It’s okay to mourn over celebrities

This Opinion Piece is dedicated to the assholes who think it’s okay to attack people for morning over the death of Kobe Bryant. 

Greatness is summed up by some by the effects people have on others as they live. Legends are summed up by the effects they have on people when they die. 

On Sunday, January 26th Kobe Bryant and his daughter Gianna Bryant passed away in a helicopter crash. The world was shocked. A sports icon and a loving father was gone.

Seven other individuals were killed in the crash: John, Keri, and Alyssa Altobelli; Sarah and Payton Chester; Christian Mauser and Ara Zobayan. Their will be remembered.

Being human means your heart aches when learning about human suffering, especially for the family members left behind.

Well, I guess it depends on the type of human you choose to be.

For some people, this was the perfect opportunity for them to prove to the world that they are superior. How dare we cry over an athlete whenever soldiers are dying overseas and at home.

On social media people like to show their virtue and why they are better than everyone else. And what better time than when a sporting icon passes. That hit of dopamine feels too damn good.

Every day people die. Every day families mourn over their loved ones and remember their lives. We don’t know about every single person that passes, so we don’t feel the same effect.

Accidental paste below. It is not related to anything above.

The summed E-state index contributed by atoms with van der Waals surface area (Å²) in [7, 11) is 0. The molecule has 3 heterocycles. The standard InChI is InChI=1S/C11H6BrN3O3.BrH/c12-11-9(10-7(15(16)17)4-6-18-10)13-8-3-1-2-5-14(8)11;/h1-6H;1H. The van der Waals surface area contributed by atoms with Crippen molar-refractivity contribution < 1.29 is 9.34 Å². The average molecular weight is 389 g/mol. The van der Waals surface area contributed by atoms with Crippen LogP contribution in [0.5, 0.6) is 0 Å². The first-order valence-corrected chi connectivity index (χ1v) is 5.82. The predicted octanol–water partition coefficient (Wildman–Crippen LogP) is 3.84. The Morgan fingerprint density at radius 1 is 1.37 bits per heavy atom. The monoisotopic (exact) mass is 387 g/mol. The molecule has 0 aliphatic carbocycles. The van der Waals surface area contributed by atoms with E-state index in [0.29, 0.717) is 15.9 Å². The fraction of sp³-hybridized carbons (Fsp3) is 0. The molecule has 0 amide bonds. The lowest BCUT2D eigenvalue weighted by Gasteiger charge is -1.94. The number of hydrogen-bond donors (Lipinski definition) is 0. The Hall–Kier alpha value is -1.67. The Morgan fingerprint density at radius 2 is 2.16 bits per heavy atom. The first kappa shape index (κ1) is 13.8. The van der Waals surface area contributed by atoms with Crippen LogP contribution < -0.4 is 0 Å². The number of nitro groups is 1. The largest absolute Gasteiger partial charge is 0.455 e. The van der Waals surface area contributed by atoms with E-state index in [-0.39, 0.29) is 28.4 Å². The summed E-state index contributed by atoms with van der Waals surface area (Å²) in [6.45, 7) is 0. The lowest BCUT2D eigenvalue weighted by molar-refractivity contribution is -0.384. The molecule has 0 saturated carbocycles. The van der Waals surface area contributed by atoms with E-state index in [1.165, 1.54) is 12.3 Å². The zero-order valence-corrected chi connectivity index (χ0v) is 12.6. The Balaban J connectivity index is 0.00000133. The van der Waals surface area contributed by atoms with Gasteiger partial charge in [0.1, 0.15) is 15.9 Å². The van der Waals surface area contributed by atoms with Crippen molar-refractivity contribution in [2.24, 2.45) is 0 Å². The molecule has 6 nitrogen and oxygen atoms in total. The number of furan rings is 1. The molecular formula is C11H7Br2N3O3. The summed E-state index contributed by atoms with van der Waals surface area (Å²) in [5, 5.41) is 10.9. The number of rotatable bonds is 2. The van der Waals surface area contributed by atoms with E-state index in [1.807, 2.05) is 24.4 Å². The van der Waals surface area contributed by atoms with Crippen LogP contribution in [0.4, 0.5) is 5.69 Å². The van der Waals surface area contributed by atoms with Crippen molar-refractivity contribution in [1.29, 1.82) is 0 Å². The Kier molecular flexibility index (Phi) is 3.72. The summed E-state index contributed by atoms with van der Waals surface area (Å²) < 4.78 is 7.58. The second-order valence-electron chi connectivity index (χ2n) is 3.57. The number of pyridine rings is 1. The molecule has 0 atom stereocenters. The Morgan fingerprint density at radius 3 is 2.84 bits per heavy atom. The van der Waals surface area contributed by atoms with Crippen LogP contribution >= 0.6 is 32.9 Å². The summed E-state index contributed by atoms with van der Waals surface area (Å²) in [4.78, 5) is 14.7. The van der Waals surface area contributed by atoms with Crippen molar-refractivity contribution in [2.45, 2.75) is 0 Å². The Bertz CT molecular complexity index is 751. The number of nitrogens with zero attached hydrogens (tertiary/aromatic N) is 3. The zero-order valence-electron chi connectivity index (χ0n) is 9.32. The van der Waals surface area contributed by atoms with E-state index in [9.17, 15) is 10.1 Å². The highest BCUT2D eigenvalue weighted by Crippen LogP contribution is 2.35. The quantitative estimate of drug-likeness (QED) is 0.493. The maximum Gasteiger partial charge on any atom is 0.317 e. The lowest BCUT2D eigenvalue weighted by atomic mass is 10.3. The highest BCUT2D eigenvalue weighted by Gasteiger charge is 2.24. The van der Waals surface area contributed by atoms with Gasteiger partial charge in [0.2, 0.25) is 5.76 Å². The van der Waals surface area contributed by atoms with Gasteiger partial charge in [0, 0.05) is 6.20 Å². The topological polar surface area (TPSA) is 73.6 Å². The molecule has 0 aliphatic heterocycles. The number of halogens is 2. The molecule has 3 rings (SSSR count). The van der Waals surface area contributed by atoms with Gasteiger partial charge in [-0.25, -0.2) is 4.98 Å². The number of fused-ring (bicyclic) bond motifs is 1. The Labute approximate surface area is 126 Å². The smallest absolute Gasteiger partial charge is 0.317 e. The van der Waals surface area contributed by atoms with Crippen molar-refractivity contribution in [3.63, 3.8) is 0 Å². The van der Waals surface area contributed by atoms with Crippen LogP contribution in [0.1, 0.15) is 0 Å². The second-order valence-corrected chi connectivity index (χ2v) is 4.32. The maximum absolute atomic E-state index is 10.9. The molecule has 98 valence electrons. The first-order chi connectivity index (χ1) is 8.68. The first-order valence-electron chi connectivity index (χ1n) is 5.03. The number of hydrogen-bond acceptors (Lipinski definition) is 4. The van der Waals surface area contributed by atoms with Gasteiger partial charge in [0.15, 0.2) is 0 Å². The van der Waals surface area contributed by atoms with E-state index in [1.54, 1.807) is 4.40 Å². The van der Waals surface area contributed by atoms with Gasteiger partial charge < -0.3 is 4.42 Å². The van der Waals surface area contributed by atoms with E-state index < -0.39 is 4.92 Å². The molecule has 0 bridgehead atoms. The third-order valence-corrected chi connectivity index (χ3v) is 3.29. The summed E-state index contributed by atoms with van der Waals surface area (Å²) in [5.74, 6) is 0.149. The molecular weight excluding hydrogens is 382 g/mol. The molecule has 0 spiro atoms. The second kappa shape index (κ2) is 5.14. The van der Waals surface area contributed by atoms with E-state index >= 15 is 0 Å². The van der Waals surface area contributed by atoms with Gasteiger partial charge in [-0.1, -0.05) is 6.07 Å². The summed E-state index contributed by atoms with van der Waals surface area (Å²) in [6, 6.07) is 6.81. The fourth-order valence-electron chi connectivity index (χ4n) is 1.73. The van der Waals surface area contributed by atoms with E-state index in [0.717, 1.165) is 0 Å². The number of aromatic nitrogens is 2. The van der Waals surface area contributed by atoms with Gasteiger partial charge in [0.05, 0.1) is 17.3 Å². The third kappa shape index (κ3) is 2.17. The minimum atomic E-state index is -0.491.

Let go of your ego and know that Bryant’s life had a lasting impact on the lives of millions of people. Some grew up watching him and yelling his name as they shot on the court to signal to people around them that the shot was going in. I know people who decided to play basketball because they watched him. He was their inspiration.

I never loved basketball, but that doesn’t matter, because I have the empathy to notice that others do.

A piece of you dies when your hero dies, and it’s tough to stomach that loss.

I felt this way when Rush’s lyricist and drummer Neal Peart passed away earlier in January due to brain cancer. I looked up to him as a musician and as a man. This death hit home.

He was as influential to my life as some family members and friends are. I’ve always been into politics, and I am extremely curious about understanding political philosophy and why people follow different principles. And Peart’s lyrics guided me on this journey, unlike anything I had read or tried to understand before.

I grew up as a republican, and this was my first step into Libertarianism. He wrote about the individual and their fight against the mob and collectivism. He wrote about honesty and hard work, and what it means to create something from nothing.

Not only that, but he is known as the best drummer of all time. Dave Grohl nicknamed him, “The Professor” in his honor and for being the teacher for a generation of musicians

From Bryant’s first game to his last, we tracked his growth; compared seasons, and discussed his future. The same thing was true for Peart, from when he joined Rush in 1974 to their final tour in 2015.

We are merely travelers to our heroes on their journey.

So, respect others, and when people mourn. Let them mourn. Everyone has heroes. Show respect.

 

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